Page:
Obama also gives what the Wall Street Journal called a "robust defense of the war in Afghanistan."  The Journal particularly welcomed Obama’s promise that "America’s commitment will not weaken."  As we have covered in this paper, this war is bound up both with "maintaining respect" for U.S. military power in the world—power which is essential to backing up its plunder and exploitation—and, in the case of Afghanistan, is also connected to very critical geopolitical and economic interests (see "The U.S. in Afghanistan: A War for Empire – Not a 'Good War' Gone Bad, Part 1," "The U.S. in Afghanistan: A War for Empire—Not a “Good War” Gone Bad, Part 2: Seizing on September 11 to Launch an Imperial War" and "Pipeline of Greed: U.S. Imperialism and the 'Great Game' for Caspian Oil," as well as other articles analyzing U.S. imperialist interests in Afghanistan at  And, as we have also documented, it is a war in which the U.S. way of fighting of necessity involves terrible suffering and death among the people.

Justifying Israeli Domination

Obama next proceeds to what he calls "the situation between Israelis, Palestinians and the Arab world."  Obama makes sure that everyone first understands that "America’s strong bonds with Israel" are "unbreakable."  He then invokes the Nazi murder of 6 million Jews in World War 2 in order to lend legitimacy to Israel.

Obama casts this as "a stalemate: two peoples with legitimate aspirations, each with a painful history that makes compromise elusive."  He calls on people to not "see this conflict only from one side or the other."  Instead, "both sides" must "live up to [their] responsibilities under the Road Map"—that is, the plan developed by George W. Bush for "peace" between Israel and the Palestinian people (essentially a plan for surrender by the Palestinians).

No.  The oppression of the Jews by European rulers—oppression which lasted centuries and which reached a culmination in the Nazi holocaust—terrible though it was, cannot through some alchemical magic make legitimate the attempt by some European Jews to then dispossess and oppress a whole other people.

And no, this is not a "stalemate" between two equally aggrieved peoples.  On one side is Israel, a settler state originated by the Zionist movement which arose in Europe among European Jews, and which was supported, bankrolled and finally backed up with force by a variety of imperialist powers, most notably the United States.  That movement carried out a vicious colonial war, replete with massacres and the razing of hundreds of villages.  The state which grew out of that war not only killed thousands and dispossessed hundreds of thousands of Palestinian people through the war itself, but has ever since carried out ruthless oppression against them.   Most recently, this was evident in the ruthless and criminal Israeli attack on Gaza—one which featured, again, the murder of whole families and, in a new and truly grotesque twist, the forcing of children to stay in houses with their murdered mothers and fathers and brothers and sisters, starving and traumatized, lest they be murdered as "possible terrorists." (See, for example, "Shelled family recounts Gaza horror," Al Jazeera, (1/12/09) available at YouTube.  This is not a matter of how one "chooses" to "see the conflict"—it is a matter of what is true, and what is false.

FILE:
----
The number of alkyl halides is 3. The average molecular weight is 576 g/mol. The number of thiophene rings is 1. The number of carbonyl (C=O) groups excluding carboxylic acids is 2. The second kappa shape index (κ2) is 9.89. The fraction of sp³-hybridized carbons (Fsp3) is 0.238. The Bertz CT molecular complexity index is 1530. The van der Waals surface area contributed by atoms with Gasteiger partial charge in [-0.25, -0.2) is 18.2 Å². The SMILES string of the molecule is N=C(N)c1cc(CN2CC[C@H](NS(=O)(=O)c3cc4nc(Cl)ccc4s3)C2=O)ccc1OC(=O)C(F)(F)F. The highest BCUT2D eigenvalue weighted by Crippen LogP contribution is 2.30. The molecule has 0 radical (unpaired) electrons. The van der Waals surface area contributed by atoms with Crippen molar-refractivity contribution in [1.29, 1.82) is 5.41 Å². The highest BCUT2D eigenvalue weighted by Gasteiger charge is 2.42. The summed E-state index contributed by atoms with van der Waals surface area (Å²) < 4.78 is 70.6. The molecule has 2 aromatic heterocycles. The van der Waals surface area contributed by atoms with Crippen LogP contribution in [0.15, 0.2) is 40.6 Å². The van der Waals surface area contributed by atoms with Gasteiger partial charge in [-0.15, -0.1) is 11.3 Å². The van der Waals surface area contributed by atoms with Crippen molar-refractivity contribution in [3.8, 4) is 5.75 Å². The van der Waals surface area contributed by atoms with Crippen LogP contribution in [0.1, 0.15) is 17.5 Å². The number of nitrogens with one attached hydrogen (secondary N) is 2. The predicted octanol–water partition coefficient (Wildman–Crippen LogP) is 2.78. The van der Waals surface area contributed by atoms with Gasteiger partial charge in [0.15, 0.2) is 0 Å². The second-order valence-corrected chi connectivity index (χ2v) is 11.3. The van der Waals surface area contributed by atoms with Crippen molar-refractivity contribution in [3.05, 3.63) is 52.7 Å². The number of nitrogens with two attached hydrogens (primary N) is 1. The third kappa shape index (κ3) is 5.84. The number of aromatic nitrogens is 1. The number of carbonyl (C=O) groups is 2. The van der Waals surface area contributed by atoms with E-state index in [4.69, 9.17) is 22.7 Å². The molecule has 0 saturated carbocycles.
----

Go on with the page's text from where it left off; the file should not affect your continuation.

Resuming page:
Over and over again, Obama demonstrates his mastery of the art of euphemism.  This is clear for instance in what bourgeois commentators have agreed was Obama’s "great concession" in the speech: "The United States does not accept the legitimacy of continued Israeli settlements.  This construction violates previous agreements and undermines efforts to achieve peace.  It is time for these settlements to stop." 

No again.  These settlements—ALL of them, not just the future settlements which Obama says should stop—are war crimes, expressly forbidden by the Geneva Conventions.  And they are war crimes on top of war crimes in the real sense that the whole founding of Israel was totally unjust and criminal, as outlined above.

Obama also calls on all parties to adhere to the "Road Map"—the U.S. plan to end the "conflict" by setting up a fragmented network of territories occupied and administered by Palestinians, but militarily, politically and economically dominated by Israel—he insists that "Palestinians must abandon violence."  But this call to end violence is applied only to Palestinians and not to the Israelis, even though Israel carries out violence on an almost infinitely greater scale. 

To say this to the Palestinians is outrageous.  It is as if someone came into your house, and killed much of your family, and chained up you and the few surviving fellow family members in the basement for years as they moved their family in, and retaliated for the mildest peep of protest with even more violence, murder and abuse; and then when you try to break out of the basement, you are told by the robber’s older brother that you are being too violent in your protest and resistance.